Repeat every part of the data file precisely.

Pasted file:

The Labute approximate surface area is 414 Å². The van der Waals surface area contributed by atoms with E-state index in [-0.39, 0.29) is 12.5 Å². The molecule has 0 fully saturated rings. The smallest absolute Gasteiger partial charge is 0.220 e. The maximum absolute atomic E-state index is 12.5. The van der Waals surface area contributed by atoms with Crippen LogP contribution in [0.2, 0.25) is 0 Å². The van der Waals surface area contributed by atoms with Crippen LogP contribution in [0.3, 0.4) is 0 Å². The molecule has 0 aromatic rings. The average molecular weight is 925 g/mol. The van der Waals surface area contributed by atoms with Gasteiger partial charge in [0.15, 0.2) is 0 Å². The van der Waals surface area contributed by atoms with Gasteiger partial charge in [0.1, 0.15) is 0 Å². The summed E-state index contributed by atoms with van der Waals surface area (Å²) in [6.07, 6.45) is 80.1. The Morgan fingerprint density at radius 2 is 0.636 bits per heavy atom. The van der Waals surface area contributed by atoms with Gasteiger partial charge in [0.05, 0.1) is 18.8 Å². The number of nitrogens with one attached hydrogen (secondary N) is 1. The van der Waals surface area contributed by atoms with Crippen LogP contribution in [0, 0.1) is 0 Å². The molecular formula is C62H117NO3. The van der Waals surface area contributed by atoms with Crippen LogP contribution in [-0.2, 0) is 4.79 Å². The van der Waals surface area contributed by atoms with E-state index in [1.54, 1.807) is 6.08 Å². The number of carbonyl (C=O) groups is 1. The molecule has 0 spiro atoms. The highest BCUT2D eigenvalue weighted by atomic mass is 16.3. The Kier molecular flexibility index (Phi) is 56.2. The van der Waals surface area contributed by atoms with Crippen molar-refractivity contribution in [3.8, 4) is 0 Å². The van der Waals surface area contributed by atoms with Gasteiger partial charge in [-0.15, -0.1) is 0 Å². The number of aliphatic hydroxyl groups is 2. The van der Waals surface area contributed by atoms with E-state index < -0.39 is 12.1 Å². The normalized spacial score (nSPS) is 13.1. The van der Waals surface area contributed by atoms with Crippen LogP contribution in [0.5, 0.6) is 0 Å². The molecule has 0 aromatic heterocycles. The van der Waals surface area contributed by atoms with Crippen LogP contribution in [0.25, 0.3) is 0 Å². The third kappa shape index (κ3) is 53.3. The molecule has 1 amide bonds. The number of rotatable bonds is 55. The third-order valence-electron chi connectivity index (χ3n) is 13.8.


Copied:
The Labute approximate surface area is 414 Å². The van der Waals surface area contributed by atoms with E-state index in [-0.39, 0.29) is 12.5 Å². The molecule has 0 fully saturated rings. The smallest absolute Gasteiger partial charge is 0.220 e. The maximum absolute atomic E-state index is 12.5. The van der Waals surface area contributed by atoms with Crippen LogP contribution in [0.2, 0.25) is 0 Å². The van der Waals surface area contributed by atoms with Crippen LogP contribution in [0.3, 0.4) is 0 Å². The molecule has 0 aromatic rings. The average molecular weight is 925 g/mol. The van der Waals surface area contributed by atoms with Gasteiger partial charge in [0.15, 0.2) is 0 Å². The van der Waals surface area contributed by atoms with Gasteiger partial charge in [0.1, 0.15) is 0 Å². The summed E-state index contributed by atoms with van der Waals surface area (Å²) in [6.07, 6.45) is 80.1. The Morgan fingerprint density at radius 2 is 0.636 bits per heavy atom. The van der Waals surface area contributed by atoms with Gasteiger partial charge in [0.05, 0.1) is 18.8 Å². The number of nitrogens with one attached hydrogen (secondary N) is 1. The van der Waals surface area contributed by atoms with Crippen LogP contribution in [0, 0.1) is 0 Å². The molecular formula is C62H117NO3. The van der Waals surface area contributed by atoms with Crippen LogP contribution in [-0.2, 0) is 4.79 Å². The van der Waals surface area contributed by atoms with E-state index in [1.54, 1.807) is 6.08 Å². The number of carbonyl (C=O) groups is 1. The molecule has 0 spiro atoms. The highest BCUT2D eigenvalue weighted by atomic mass is 16.3. The Kier molecular flexibility index (Phi) is 56.2. The van der Waals surface area contributed by atoms with Crippen molar-refractivity contribution in [3.8, 4) is 0 Å². The van der Waals surface area contributed by atoms with Gasteiger partial charge in [-0.15, -0.1) is 0 Å². The number of aliphatic hydroxyl groups is 2. The van der Waals surface area contributed by atoms with E-state index < -0.39 is 12.1 Å². The normalized spacial score (nSPS) is 13.1. The van der Waals surface area contributed by atoms with Crippen LogP contribution in [0.5, 0.6) is 0 Å². The molecule has 0 aromatic heterocycles. The van der Waals surface area contributed by atoms with Crippen LogP contribution in [0.25, 0.3) is 0 Å². The third kappa shape index (κ3) is 53.3. The molecule has 1 amide bonds. The number of rotatable bonds is 55. The third-order valence-electron chi connectivity index (χ3n) is 13.8.